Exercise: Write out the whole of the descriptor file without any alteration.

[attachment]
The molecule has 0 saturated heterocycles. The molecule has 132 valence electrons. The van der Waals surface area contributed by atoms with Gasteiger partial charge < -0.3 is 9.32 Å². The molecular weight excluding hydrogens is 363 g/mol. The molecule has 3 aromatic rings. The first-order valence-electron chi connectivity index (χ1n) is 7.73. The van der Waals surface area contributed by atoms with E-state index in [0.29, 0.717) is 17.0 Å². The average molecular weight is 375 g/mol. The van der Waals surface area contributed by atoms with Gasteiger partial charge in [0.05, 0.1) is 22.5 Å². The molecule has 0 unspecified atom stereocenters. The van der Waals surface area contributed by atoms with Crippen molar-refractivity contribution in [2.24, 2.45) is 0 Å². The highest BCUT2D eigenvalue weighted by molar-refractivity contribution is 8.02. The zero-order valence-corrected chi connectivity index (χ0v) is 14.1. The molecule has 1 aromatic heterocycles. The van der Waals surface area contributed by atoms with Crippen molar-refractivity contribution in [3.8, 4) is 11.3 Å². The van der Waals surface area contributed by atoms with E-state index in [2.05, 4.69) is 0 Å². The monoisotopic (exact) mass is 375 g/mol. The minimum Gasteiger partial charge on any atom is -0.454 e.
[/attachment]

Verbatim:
The molecule has 0 saturated heterocycles. The molecule has 132 valence electrons. The van der Waals surface area contributed by atoms with Gasteiger partial charge < -0.3 is 9.32 Å². The molecular weight excluding hydrogens is 363 g/mol. The molecule has 3 aromatic rings. The first-order valence-electron chi connectivity index (χ1n) is 7.73. The van der Waals surface area contributed by atoms with E-state index in [0.29, 0.717) is 17.0 Å². The average molecular weight is 375 g/mol. The van der Waals surface area contributed by atoms with Gasteiger partial charge in [0.05, 0.1) is 22.5 Å². The molecule has 0 unspecified atom stereocenters. The van der Waals surface area contributed by atoms with Crippen molar-refractivity contribution in [2.24, 2.45) is 0 Å². The highest BCUT2D eigenvalue weighted by molar-refractivity contribution is 8.02. The zero-order valence-corrected chi connectivity index (χ0v) is 14.1. The molecule has 1 aromatic heterocycles. The van der Waals surface area contributed by atoms with Crippen molar-refractivity contribution in [3.8, 4) is 11.3 Å². The van der Waals surface area contributed by atoms with E-state index in [2.05, 4.69) is 0 Å². The monoisotopic (exact) mass is 375 g/mol. The minimum Gasteiger partial charge on any atom is -0.454 e.